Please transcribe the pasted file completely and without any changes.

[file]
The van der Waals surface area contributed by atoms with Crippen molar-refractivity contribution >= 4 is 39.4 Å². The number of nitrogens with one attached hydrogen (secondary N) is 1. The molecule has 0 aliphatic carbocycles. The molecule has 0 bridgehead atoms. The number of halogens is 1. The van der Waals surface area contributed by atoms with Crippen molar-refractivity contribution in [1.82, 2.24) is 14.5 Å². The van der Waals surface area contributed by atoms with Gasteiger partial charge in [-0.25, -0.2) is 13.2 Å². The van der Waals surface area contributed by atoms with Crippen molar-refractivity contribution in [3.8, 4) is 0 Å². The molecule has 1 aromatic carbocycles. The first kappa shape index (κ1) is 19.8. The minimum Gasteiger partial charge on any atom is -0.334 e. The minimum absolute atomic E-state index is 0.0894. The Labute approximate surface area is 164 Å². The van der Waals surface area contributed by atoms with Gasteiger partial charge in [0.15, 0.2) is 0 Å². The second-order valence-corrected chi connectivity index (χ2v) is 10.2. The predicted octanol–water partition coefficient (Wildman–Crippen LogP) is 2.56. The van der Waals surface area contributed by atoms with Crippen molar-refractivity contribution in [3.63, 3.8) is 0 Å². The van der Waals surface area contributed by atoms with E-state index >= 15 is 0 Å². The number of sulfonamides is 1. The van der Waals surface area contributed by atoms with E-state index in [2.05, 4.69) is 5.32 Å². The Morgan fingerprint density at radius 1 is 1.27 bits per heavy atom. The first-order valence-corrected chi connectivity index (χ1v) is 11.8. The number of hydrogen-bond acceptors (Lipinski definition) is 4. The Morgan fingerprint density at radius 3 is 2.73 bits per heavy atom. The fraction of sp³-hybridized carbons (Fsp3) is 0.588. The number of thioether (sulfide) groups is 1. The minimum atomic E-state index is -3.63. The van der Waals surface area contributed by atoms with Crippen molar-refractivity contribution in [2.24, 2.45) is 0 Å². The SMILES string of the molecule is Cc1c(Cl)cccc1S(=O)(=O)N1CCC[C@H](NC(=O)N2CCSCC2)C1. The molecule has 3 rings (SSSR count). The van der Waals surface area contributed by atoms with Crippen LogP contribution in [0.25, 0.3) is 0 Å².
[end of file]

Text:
The van der Waals surface area contributed by atoms with Crippen molar-refractivity contribution >= 4 is 39.4 Å². The number of nitrogens with one attached hydrogen (secondary N) is 1. The molecule has 0 aliphatic carbocycles. The molecule has 0 bridgehead atoms. The number of halogens is 1. The van der Waals surface area contributed by atoms with Crippen molar-refractivity contribution in [1.82, 2.24) is 14.5 Å². The van der Waals surface area contributed by atoms with Gasteiger partial charge in [-0.25, -0.2) is 13.2 Å². The van der Waals surface area contributed by atoms with Crippen molar-refractivity contribution in [3.8, 4) is 0 Å². The molecule has 1 aromatic carbocycles. The first kappa shape index (κ1) is 19.8. The minimum Gasteiger partial charge on any atom is -0.334 e. The minimum absolute atomic E-state index is 0.0894. The Labute approximate surface area is 164 Å². The van der Waals surface area contributed by atoms with Gasteiger partial charge in [0.15, 0.2) is 0 Å². The second-order valence-corrected chi connectivity index (χ2v) is 10.2. The predicted octanol–water partition coefficient (Wildman–Crippen LogP) is 2.56. The van der Waals surface area contributed by atoms with Crippen molar-refractivity contribution in [3.63, 3.8) is 0 Å². The van der Waals surface area contributed by atoms with E-state index >= 15 is 0 Å². The number of sulfonamides is 1. The van der Waals surface area contributed by atoms with E-state index in [2.05, 4.69) is 5.32 Å². The Morgan fingerprint density at radius 1 is 1.27 bits per heavy atom. The first-order valence-corrected chi connectivity index (χ1v) is 11.8. The number of hydrogen-bond acceptors (Lipinski definition) is 4. The Morgan fingerprint density at radius 3 is 2.73 bits per heavy atom. The fraction of sp³-hybridized carbons (Fsp3) is 0.588. The number of thioether (sulfide) groups is 1. The minimum atomic E-state index is -3.63. The van der Waals surface area contributed by atoms with Crippen molar-refractivity contribution in [2.24, 2.45) is 0 Å². The SMILES string of the molecule is Cc1c(Cl)cccc1S(=O)(=O)N1CCC[C@H](NC(=O)N2CCSCC2)C1. The molecule has 3 rings (SSSR count). The van der Waals surface area contributed by atoms with Crippen LogP contribution in [0.25, 0.3) is 0 Å².